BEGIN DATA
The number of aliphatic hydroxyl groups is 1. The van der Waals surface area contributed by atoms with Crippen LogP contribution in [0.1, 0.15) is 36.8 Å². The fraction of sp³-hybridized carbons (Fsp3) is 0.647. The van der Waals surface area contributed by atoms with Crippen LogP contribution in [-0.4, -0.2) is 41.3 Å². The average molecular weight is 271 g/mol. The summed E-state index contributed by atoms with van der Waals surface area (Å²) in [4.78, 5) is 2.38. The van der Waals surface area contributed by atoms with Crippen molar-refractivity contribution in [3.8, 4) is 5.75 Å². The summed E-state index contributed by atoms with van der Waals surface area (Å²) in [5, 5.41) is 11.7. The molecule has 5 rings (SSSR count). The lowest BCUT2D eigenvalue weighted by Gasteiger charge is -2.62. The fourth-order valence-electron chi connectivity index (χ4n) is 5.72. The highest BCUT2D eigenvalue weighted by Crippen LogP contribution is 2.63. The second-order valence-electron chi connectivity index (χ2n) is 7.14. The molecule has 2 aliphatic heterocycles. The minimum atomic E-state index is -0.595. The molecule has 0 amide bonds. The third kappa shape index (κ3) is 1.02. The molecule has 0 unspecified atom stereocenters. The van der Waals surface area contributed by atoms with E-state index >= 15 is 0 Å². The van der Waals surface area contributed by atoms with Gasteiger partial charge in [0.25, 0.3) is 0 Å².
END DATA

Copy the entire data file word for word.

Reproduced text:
The number of aliphatic hydroxyl groups is 1. The van der Waals surface area contributed by atoms with Crippen LogP contribution in [0.1, 0.15) is 36.8 Å². The fraction of sp³-hybridized carbons (Fsp3) is 0.647. The van der Waals surface area contributed by atoms with Crippen LogP contribution in [-0.4, -0.2) is 41.3 Å². The average molecular weight is 271 g/mol. The summed E-state index contributed by atoms with van der Waals surface area (Å²) in [4.78, 5) is 2.38. The van der Waals surface area contributed by atoms with Crippen molar-refractivity contribution in [3.8, 4) is 5.75 Å². The summed E-state index contributed by atoms with van der Waals surface area (Å²) in [5, 5.41) is 11.7. The molecule has 5 rings (SSSR count). The lowest BCUT2D eigenvalue weighted by Gasteiger charge is -2.62. The fourth-order valence-electron chi connectivity index (χ4n) is 5.72. The highest BCUT2D eigenvalue weighted by Crippen LogP contribution is 2.63. The second-order valence-electron chi connectivity index (χ2n) is 7.14. The molecule has 2 aliphatic heterocycles. The minimum atomic E-state index is -0.595. The molecule has 0 amide bonds. The third kappa shape index (κ3) is 1.02. The molecule has 0 unspecified atom stereocenters. The van der Waals surface area contributed by atoms with E-state index >= 15 is 0 Å². The van der Waals surface area contributed by atoms with Gasteiger partial charge in [0.25, 0.3) is 0 Å².